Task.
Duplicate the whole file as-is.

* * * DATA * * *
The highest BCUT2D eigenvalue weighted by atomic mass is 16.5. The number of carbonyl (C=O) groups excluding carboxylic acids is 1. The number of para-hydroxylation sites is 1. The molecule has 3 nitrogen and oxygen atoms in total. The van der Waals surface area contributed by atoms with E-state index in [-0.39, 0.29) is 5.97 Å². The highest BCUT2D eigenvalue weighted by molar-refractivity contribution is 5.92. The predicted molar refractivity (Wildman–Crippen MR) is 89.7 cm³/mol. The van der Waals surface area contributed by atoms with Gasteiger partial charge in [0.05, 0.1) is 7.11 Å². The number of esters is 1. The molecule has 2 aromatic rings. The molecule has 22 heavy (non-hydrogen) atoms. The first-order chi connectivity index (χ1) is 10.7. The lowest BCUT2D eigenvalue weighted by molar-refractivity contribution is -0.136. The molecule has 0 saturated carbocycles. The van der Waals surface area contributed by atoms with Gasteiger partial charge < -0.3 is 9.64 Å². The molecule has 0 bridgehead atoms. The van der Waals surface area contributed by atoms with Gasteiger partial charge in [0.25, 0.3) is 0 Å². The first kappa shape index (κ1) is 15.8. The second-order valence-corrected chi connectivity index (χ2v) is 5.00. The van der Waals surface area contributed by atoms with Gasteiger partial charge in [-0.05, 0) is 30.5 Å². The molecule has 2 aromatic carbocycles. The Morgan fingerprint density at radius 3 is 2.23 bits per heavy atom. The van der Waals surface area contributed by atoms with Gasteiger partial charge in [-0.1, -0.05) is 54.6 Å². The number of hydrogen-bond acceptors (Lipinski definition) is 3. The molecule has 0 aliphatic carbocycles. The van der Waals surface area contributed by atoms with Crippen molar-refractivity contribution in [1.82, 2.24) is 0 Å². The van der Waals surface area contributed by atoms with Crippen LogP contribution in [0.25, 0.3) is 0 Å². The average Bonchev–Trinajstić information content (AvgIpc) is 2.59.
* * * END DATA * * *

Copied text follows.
The highest BCUT2D eigenvalue weighted by atomic mass is 16.5. The number of carbonyl (C=O) groups excluding carboxylic acids is 1. The number of para-hydroxylation sites is 1. The molecule has 3 nitrogen and oxygen atoms in total. The van der Waals surface area contributed by atoms with E-state index in [-0.39, 0.29) is 5.97 Å². The highest BCUT2D eigenvalue weighted by molar-refractivity contribution is 5.92. The predicted molar refractivity (Wildman–Crippen MR) is 89.7 cm³/mol. The van der Waals surface area contributed by atoms with Gasteiger partial charge in [0.05, 0.1) is 7.11 Å². The number of esters is 1. The molecule has 2 aromatic rings. The molecule has 22 heavy (non-hydrogen) atoms. The first-order chi connectivity index (χ1) is 10.7. The lowest BCUT2D eigenvalue weighted by molar-refractivity contribution is -0.136. The molecule has 0 saturated carbocycles. The van der Waals surface area contributed by atoms with Gasteiger partial charge < -0.3 is 9.64 Å². The molecule has 0 bridgehead atoms. The van der Waals surface area contributed by atoms with Gasteiger partial charge in [0.25, 0.3) is 0 Å². The first kappa shape index (κ1) is 15.8. The second-order valence-corrected chi connectivity index (χ2v) is 5.00. The van der Waals surface area contributed by atoms with Gasteiger partial charge in [-0.05, 0) is 30.5 Å². The molecule has 2 aromatic carbocycles. The Morgan fingerprint density at radius 3 is 2.23 bits per heavy atom. The van der Waals surface area contributed by atoms with Gasteiger partial charge in [-0.1, -0.05) is 54.6 Å². The number of hydrogen-bond acceptors (Lipinski definition) is 3. The molecule has 0 aliphatic carbocycles. The van der Waals surface area contributed by atoms with Crippen molar-refractivity contribution in [1.82, 2.24) is 0 Å². The van der Waals surface area contributed by atoms with Crippen LogP contribution in [0.25, 0.3) is 0 Å². The average Bonchev–Trinajstić information content (AvgIpc) is 2.59.